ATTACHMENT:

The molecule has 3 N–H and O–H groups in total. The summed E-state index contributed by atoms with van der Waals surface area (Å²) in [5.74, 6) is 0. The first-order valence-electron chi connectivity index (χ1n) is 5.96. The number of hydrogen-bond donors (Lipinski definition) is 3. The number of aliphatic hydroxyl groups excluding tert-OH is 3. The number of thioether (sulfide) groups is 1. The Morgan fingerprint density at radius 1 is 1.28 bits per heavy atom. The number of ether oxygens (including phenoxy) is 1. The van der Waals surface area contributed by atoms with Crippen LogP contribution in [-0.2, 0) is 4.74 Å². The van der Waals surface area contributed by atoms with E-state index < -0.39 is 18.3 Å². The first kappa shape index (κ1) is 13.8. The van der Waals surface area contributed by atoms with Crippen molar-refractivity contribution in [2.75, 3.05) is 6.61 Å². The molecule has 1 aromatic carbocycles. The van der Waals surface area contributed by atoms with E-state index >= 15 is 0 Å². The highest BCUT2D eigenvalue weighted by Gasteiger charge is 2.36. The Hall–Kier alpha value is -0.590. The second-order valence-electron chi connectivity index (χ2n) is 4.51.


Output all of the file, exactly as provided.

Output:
The molecule has 3 N–H and O–H groups in total. The summed E-state index contributed by atoms with van der Waals surface area (Å²) in [5.74, 6) is 0. The first-order valence-electron chi connectivity index (χ1n) is 5.96. The number of hydrogen-bond donors (Lipinski definition) is 3. The number of aliphatic hydroxyl groups excluding tert-OH is 3. The number of thioether (sulfide) groups is 1. The Morgan fingerprint density at radius 1 is 1.28 bits per heavy atom. The number of ether oxygens (including phenoxy) is 1. The van der Waals surface area contributed by atoms with Crippen LogP contribution in [-0.2, 0) is 4.74 Å². The van der Waals surface area contributed by atoms with E-state index < -0.39 is 18.3 Å². The first kappa shape index (κ1) is 13.8. The van der Waals surface area contributed by atoms with Crippen molar-refractivity contribution in [2.75, 3.05) is 6.61 Å². The molecule has 1 aromatic carbocycles. The van der Waals surface area contributed by atoms with E-state index >= 15 is 0 Å². The highest BCUT2D eigenvalue weighted by Gasteiger charge is 2.36. The Hall–Kier alpha value is -0.590. The second-order valence-electron chi connectivity index (χ2n) is 4.51.